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WATCH: GOP senators say they're getting closer on bipartisan DACA fix
Key GOP senators tell The Hill that a bipartisan Deferred Action for Childhood Arrivals (DACA) compromise is "very close," but both sides must convince their respective colleagues to back a narrowly focused deal.
Arizona GOP Sen. Jeff Flake said that "the small group that's been meeting - myself, and [Sens.] Dick Durbin (D-Ill.), and Mike Bennet (D-Colo.), Cory Gardner (R-Colo.), Lindsey Graham (R-S.C.) - we're very close," to striking a deal to take care of the nearly 800,000 immigrants whose parents brought them to the U.S. illegally that were granted DACA protected status.
Flake added, "now we've got to sell that to more of our colleagues, but that small bipartisan group is very close."
Judiciary Committee Chairman Chuck Grassley (R-Iowa) was also optimistic.
"I think there's a compromise that can be worked out that includes interior enforcement, includes border security and the legalization of those kids," he told The Hill.
Veteran Sen. Richard Shelby (R-Ala.), who is "privy" to the talks, called them "serious negotiations" and a chance for true bipartisanship in the next Congress.
"I'm hoping that we are going to try to work together for the first time this Congress in a bipartisan way; if we can, then this might be the way to do it," Shelby told The Hill, referring to a deal on DACA.
Flake - a member of the Judiciary Committee who opted not to run for reelection this year - said he looks forward to a Tuesday meeting with bipartisan lawmakers at the White House. He did not attend a GOP-only planning meeting there on Thursday because of its exclusivity, he said.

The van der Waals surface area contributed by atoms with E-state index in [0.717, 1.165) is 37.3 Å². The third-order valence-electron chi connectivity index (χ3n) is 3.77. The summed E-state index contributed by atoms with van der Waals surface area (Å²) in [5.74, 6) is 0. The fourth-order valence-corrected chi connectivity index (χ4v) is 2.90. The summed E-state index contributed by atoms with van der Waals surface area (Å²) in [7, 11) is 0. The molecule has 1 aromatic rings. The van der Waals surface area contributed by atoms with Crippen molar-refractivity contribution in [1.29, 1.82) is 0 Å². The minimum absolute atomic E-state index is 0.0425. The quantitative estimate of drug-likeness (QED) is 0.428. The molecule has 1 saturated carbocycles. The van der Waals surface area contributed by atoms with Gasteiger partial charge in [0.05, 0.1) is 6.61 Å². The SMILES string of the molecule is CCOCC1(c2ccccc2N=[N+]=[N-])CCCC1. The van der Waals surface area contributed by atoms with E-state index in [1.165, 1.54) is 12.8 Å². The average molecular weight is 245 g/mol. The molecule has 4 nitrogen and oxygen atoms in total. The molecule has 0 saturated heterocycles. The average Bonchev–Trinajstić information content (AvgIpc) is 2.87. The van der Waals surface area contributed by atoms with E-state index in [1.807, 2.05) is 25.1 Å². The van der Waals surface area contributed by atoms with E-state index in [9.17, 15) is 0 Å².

"We are out of time," he told The Hill. Republicans need to quit fooling themselves "that we can get this thing done ourselves ... we can't."
Any DACA fix will need at least 60 votes to pass in the Senate. Republicans now hold just a 51-49 majority in that chamber.
Several bipartisan groups of lawmakers have scrambled to beat President Trump's March deadline to come up with a legislative DACA fix. Many of them indicate that a deal would include some border security - but, Flake warns that a deal will be narrowly focused on helping the nearly 800,000 immigrants who are now at risk of losing their protected status.
Matters such as so-called chain migration would only be part of a deal "as it relates to the parents of DACA kids - they shouldn't be able to sponsor their parents, who brought them across illegally - but dealing with, you know, chain migration for the broader population, isn't going to happen in this bill ... We're not going to be able to do things like sanctuary cities, or you know, other broader issues; that's step two," Flake said.
Watch the video above to hear the senators in their own words.